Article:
Ultrabooks DOA

In 2012, the very definition of the term "ultrabook" became increasingly vague. And the hope that this nebulous category would give the PC industry a much-needed boost did not come to fruition.

Intel's "ultrabook" campaign was born in 2011, ostensibly to bring Apple-style sex appeal to stodgy PC laptops. No longer would Windows laptops look like embarrassing, blocky throwbacks. Instead, you'd get ultrathin design, light weight, and solid performance -- basically, a Windows machine with the same design chops as the MacBook Air.

That was the plan, anyway. As the ultrabook train rolled into 2012, its very definition became increasingly vague -- small screen sizes and flash storage were no longer "must-haves," which pretty much stretched the definition of "ultrabook" to "almost any reasonably attractive Windows laptop."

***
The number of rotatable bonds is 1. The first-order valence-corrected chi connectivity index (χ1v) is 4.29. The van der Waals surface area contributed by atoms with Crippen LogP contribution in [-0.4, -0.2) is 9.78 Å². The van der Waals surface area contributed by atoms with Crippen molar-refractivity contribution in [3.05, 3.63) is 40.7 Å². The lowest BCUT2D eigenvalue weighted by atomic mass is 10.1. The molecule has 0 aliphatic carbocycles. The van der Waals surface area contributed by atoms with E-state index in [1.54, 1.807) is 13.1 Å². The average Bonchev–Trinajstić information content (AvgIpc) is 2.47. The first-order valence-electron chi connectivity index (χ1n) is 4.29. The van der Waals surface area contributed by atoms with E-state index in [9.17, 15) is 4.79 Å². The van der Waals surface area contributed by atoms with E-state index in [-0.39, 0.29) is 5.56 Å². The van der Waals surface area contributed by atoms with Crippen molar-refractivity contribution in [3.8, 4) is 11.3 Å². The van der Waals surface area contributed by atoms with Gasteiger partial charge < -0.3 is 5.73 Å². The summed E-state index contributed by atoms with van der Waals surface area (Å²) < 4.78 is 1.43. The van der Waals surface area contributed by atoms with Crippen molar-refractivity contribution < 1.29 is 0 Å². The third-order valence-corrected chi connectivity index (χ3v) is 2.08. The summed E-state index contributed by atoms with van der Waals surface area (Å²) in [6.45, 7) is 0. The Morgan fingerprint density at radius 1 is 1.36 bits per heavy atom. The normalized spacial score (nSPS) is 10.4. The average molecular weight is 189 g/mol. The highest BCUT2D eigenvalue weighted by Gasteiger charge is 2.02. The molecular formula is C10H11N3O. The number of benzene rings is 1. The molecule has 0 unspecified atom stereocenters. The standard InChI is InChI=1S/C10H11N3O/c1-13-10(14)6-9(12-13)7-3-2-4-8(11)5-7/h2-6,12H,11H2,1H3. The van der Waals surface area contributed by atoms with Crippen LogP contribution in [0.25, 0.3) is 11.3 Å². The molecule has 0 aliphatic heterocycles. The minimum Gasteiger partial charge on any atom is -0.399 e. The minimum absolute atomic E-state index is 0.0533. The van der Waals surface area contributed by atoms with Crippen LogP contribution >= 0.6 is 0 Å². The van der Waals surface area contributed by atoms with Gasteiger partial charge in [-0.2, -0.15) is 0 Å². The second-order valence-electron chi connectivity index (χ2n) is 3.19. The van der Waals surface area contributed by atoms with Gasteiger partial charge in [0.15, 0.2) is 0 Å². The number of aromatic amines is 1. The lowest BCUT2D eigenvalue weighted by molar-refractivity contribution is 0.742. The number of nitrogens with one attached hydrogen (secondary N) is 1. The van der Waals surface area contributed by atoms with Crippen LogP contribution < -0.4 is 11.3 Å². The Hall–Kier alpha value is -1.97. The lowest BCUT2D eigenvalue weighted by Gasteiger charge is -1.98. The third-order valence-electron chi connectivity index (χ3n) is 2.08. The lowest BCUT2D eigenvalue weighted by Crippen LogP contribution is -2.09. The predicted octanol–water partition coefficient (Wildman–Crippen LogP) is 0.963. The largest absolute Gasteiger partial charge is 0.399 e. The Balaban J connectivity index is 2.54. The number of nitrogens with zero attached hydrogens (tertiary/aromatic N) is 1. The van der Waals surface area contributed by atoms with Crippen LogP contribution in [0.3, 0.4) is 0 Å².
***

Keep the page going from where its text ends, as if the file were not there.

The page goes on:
Combine that with a transition to Windows 8 -- more marketplace confusion as to myriad laptop formats and choices -- and a consumer move to tablets as the go-to gadget of choice, and it's no surprise to hear that ultrabooks just weren't the spark to rekindle PC sales in 2012. Look for the industry to try more-ambitious form factors in 2013, further blurring the line between laptops and tablets -- and likely leaving the term "ultrabook" in the rearview mirror.

Go back to the CNET 100

Featured Video

Behmor's app controlled coffee maker links to the Web for better brewing

The $329 Behmor Connected Coffee Brewer boasts the guts of an SCAA-approved drip coffee maker melded with a Wi-Fi radio, plus Internet links and mobile app control all in the interest of creating better pots of java.

by Brian Bennett